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Baseball field and netting! - How to shoot through it

Tintype_18
Authority
Authority

I have taken good photos while putting the lens in line of an opening in the safety net. I can sit in the bleachers and take photos about 10-15 feet from the netting. However, the netting shows up. Tried a bunch of settings in manual (speed, aperture, etc. for DOF) but nothing worked. Thought I would ask for the expertise and experience of the community. Edit: used the 28-135 lens.

John
Canon EOS T7; EF-S 18-55mm IS; EF 28-135mm IS; EF 75-300mm; Sigma 150-600mm DG
1 ACCEPTED SOLUTION

Tronhard
Elite
Elite

As my colleagues have said your issue is one where the lens allows the camera to 'see' the netting, which is not so much Depth of Field but Minimum Focusing Distance.
The thing is that every lens has a Minimum Focusing Distance, within which an object is not focused on by the lens and thus not recorded by the camera. Usually that MFD is greater the longer the lens focal length.   So, if you want to make the netting not appear in your image you need to use a combination of a longer lens focal length, used WITHIN the minimum focusing distance to the fence, so that the netting is not picked up.
The minimum focusing distance for the EF-S 18-135mm lens is 0.39m (about 16"), so you would have to get up close and personal to the net to be within that range.  On the other hand, the minimum focusing distance for the Sigma 150-600c is 2.80m (9' approx.) and might be more suitable for that environment.  Your challenge then is to get your subject within your Field of View.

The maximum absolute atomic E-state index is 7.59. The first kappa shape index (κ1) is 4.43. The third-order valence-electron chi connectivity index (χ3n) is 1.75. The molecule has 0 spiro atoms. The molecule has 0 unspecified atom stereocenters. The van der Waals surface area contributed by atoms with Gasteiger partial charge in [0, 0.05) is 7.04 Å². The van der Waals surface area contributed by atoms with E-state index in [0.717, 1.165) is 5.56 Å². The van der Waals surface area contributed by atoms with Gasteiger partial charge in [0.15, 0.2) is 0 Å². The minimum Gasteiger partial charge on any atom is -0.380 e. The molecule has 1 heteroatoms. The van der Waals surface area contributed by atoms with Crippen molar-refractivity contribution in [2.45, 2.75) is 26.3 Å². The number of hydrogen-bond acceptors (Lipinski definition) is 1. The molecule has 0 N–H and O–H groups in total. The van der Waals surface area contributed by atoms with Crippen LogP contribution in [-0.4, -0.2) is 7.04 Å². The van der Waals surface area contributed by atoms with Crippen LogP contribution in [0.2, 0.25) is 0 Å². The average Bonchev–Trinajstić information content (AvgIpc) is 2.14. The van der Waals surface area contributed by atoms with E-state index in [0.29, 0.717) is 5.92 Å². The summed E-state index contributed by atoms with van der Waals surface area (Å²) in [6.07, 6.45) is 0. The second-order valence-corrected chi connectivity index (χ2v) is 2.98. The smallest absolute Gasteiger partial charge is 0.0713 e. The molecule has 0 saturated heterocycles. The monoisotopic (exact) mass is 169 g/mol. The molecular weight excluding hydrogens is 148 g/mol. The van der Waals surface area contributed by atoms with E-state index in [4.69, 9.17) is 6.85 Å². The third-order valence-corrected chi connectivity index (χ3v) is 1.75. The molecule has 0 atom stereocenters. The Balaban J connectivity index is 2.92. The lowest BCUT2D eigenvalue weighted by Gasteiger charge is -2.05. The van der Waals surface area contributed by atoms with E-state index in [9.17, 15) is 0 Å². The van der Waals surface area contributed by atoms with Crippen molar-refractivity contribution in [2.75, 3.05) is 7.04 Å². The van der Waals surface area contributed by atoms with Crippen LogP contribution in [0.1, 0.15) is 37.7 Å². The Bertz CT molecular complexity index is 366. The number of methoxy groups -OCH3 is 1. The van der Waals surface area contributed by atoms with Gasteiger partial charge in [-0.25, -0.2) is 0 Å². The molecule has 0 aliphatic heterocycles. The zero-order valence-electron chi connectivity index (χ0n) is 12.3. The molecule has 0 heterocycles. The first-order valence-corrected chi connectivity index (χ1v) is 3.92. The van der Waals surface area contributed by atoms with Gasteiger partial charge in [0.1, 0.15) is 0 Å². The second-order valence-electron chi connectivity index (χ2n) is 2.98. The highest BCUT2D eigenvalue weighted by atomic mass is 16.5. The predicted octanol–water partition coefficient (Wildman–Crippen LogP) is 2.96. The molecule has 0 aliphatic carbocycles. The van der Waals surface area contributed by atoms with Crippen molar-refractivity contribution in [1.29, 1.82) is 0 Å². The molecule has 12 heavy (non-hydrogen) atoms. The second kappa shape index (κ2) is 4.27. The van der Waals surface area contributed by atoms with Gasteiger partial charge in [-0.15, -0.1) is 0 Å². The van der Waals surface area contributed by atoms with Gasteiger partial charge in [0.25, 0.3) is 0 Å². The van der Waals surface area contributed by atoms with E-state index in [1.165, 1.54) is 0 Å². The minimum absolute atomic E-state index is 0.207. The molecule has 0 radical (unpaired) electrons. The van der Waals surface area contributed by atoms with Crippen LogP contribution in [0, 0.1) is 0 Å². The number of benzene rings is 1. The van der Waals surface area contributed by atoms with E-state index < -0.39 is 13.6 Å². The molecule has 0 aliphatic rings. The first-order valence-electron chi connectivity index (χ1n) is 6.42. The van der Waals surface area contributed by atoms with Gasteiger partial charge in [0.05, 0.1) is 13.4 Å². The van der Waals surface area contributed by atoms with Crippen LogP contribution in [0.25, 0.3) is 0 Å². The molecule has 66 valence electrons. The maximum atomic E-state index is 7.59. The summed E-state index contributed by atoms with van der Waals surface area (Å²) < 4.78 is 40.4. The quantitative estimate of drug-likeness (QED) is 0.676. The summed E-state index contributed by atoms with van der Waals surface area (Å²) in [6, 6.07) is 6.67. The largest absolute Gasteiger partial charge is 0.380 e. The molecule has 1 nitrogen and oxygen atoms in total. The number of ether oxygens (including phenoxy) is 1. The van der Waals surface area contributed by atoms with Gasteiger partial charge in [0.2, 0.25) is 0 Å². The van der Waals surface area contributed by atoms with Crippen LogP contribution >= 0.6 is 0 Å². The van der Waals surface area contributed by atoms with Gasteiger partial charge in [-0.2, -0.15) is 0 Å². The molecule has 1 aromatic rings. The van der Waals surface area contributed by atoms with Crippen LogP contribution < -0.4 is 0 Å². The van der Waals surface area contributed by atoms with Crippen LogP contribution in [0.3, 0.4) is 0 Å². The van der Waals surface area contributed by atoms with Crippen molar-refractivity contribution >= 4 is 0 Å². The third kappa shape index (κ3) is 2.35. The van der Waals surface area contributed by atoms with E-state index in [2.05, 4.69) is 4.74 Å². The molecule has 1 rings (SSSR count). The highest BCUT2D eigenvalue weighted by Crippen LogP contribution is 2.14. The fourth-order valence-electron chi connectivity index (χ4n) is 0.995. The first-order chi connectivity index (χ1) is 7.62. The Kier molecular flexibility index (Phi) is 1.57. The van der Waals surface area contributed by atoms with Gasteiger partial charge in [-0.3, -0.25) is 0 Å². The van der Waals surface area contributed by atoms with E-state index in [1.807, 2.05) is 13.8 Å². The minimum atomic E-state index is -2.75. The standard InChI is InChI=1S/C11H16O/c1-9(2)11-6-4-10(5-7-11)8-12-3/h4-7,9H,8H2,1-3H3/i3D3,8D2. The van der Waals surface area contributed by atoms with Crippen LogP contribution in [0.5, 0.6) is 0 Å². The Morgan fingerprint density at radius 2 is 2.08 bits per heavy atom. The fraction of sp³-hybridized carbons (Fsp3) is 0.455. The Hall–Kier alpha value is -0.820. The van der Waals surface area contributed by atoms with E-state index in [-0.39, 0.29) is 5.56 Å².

A female tiger shot through a wire fenceA female tiger shot through a wire fence
Vernon Chalmers Photography: Understanding Lens Minimum Focusing Distance (MFD)


cheers, TREVOR

"The Amount of Misery expands to fill the space available"
"All the variety, all the charm, all the beauty of life is made up of light and shadow", Leo Tolstoy;
"Skill in photography is acquired by practice and not by purchase" Percy W. Harris

View solution in original post

9 REPLIES 9

normadel
Authority
Authority

Is the camera focusing on the netting instead of what's behind it?  How close is the netting to the desired subject?

Depth of field is the issue here. A larger aperture will give you less of it, so focusing on the subject is more likely to have the netting be out of focus enough that you can't see it. But the closer the subject is to the netting, the tougher it will be to differentiate the two.

kvbarkley
VIP
VIP

Paradoxically, you want to be as close to the netting as possible, and use the longest focal length you have.

Tintype_18
Authority
Authority

The netting is at the edge of the field, many feet from the pitcher (my grandson). I did get some good photos by sticking the lens up to an opening in the net. Just wondering if I can sit in the bleachers and take photos. I did play with setting to get DOF or at least I hoped. Didn't get a chance to more, though. Thanks to all.

John
Canon EOS T7; EF-S 18-55mm IS; EF 28-135mm IS; EF 75-300mm; Sigma 150-600mm DG

Tronhard
Elite
Elite

As my colleagues have said your issue is one where the lens allows the camera to 'see' the netting, which is not so much Depth of Field but Minimum Focusing Distance.
The thing is that every lens has a Minimum Focusing Distance, within which an object is not focused on by the lens and thus not recorded by the camera. Usually that MFD is greater the longer the lens focal length.   So, if you want to make the netting not appear in your image you need to use a combination of a longer lens focal length, used WITHIN the minimum focusing distance to the fence, so that the netting is not picked up.